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Abstract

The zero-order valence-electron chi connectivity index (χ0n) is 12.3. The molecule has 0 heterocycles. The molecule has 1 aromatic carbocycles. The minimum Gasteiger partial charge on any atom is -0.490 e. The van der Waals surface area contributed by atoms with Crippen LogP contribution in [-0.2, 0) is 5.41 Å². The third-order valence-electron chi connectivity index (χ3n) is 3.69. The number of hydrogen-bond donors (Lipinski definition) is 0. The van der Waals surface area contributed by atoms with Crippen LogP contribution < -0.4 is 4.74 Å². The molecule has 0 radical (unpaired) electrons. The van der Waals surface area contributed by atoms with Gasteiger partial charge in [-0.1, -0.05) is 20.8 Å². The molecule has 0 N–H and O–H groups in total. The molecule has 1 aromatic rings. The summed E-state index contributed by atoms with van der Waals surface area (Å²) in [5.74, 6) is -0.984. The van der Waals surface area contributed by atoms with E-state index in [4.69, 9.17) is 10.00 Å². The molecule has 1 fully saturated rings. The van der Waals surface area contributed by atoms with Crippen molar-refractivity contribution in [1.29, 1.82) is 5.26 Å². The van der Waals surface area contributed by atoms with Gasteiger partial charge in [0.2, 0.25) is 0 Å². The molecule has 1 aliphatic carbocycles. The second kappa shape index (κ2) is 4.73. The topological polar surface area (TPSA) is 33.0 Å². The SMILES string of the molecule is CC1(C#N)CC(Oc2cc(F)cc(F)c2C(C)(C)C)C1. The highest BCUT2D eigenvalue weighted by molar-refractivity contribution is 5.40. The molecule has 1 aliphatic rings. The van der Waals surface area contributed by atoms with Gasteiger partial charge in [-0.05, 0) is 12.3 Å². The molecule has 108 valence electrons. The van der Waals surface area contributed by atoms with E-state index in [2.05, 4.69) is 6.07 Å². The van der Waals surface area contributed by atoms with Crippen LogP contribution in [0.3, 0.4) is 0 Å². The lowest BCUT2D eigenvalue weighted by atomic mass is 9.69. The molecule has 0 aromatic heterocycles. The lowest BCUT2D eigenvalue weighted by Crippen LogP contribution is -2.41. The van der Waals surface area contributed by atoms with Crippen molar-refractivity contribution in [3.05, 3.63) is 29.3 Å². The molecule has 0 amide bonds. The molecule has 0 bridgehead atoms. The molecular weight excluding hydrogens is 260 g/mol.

A rapidly increasing number of large U.S. companies are reporting use of an internal carbon price, in spite of the struggle to enact environmental regulation or reduction standards on carbon emissions in the United States. Such trends have created a growing interest in both how and why the private sector is using internal carbon pricing and what the implications of these developments will be. This paper examines the precise motives, methods and prices used by the U.S. private sector for incorporating an internal cost of carbon into their organizational strategies for the purpose of reducing carbon emissions. Careful analysis of reports from the CDP (formerly the Carbon Disclosure Project) suggests that the primary motives driving internal carbon pricing initiatives in the United States are investor relations, cost savings opportunities provided by reducing emissions, perceived physical risks associated with climate change (e.g., as severe weather or supply chain interference), and regulatory risk. Furthermore, shadow pricing and carbon offsetting are the most common methods of private-sector carbon pricing, and the average internal carbon price in the private sector is $40.09 per ton as of 2017. These trends are evaluated in the broader context of U.S. political developments, economic policies, and mechanisms for pricing carbon. This research should be particularly pertinent to private-sector shareholders and stakeholders, business owners, and executives—in addition to policy makers—as it provides unique insights into how private initiatives are advancing a commitment to CO2-induced climate change mitigation in the face of an increasingly uncertain public policy landscape.

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